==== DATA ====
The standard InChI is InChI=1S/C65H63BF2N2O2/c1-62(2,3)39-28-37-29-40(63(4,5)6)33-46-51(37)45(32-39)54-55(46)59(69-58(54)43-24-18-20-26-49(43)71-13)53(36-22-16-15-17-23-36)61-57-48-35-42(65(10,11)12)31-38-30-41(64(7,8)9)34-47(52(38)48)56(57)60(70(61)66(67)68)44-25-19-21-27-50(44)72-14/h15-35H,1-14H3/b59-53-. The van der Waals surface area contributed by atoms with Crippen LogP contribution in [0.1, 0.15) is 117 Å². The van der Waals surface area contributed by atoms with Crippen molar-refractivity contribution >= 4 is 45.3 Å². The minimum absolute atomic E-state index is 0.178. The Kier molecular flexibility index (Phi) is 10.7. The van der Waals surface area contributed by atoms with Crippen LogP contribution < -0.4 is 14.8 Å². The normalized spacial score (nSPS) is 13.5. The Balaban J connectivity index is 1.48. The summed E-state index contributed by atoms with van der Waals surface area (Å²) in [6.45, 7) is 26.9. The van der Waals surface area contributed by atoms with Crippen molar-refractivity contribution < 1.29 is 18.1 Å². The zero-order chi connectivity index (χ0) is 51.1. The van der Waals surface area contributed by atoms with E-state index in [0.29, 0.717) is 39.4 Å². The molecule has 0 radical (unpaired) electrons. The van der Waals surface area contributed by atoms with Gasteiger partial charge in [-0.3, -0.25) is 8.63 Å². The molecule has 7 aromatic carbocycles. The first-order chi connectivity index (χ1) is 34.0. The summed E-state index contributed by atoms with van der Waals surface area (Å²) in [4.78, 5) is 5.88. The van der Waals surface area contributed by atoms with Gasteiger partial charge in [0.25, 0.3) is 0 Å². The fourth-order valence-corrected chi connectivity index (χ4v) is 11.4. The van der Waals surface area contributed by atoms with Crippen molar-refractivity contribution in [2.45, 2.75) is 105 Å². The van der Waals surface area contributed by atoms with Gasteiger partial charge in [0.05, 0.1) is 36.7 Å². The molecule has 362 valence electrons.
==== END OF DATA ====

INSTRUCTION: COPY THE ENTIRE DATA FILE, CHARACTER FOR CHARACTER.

The standard InChI is InChI=1S/C65H63BF2N2O2/c1-62(2,3)39-28-37-29-40(63(4,5)6)33-46-51(37)45(32-39)54-55(46)59(69-58(54)43-24-18-20-26-49(43)71-13)53(36-22-16-15-17-23-36)61-57-48-35-42(65(10,11)12)31-38-30-41(64(7,8)9)34-47(52(38)48)56(57)60(70(61)66(67)68)44-25-19-21-27-50(44)72-14/h15-35H,1-14H3/b59-53-. The van der Waals surface area contributed by atoms with Crippen LogP contribution in [0.1, 0.15) is 117 Å². The van der Waals surface area contributed by atoms with Crippen molar-refractivity contribution >= 4 is 45.3 Å². The minimum absolute atomic E-state index is 0.178. The Kier molecular flexibility index (Phi) is 10.7. The van der Waals surface area contributed by atoms with Crippen LogP contribution < -0.4 is 14.8 Å². The normalized spacial score (nSPS) is 13.5. The Balaban J connectivity index is 1.48. The summed E-state index contributed by atoms with van der Waals surface area (Å²) in [6.45, 7) is 26.9. The van der Waals surface area contributed by atoms with Crippen molar-refractivity contribution < 1.29 is 18.1 Å². The zero-order chi connectivity index (χ0) is 51.1. The van der Waals surface area contributed by atoms with E-state index in [0.29, 0.717) is 39.4 Å². The molecule has 0 radical (unpaired) electrons. The van der Waals surface area contributed by atoms with Gasteiger partial charge in [-0.3, -0.25) is 8.63 Å². The molecule has 7 aromatic carbocycles. The first-order chi connectivity index (χ1) is 34.0. The summed E-state index contributed by atoms with van der Waals surface area (Å²) in [4.78, 5) is 5.88. The van der Waals surface area contributed by atoms with Gasteiger partial charge in [0.25, 0.3) is 0 Å². The fourth-order valence-corrected chi connectivity index (χ4v) is 11.4. The van der Waals surface area contributed by atoms with Crippen molar-refractivity contribution in [2.45, 2.75) is 105 Å². The van der Waals surface area contributed by atoms with Gasteiger partial charge in [0.05, 0.1) is 36.7 Å². The molecule has 362 valence electrons.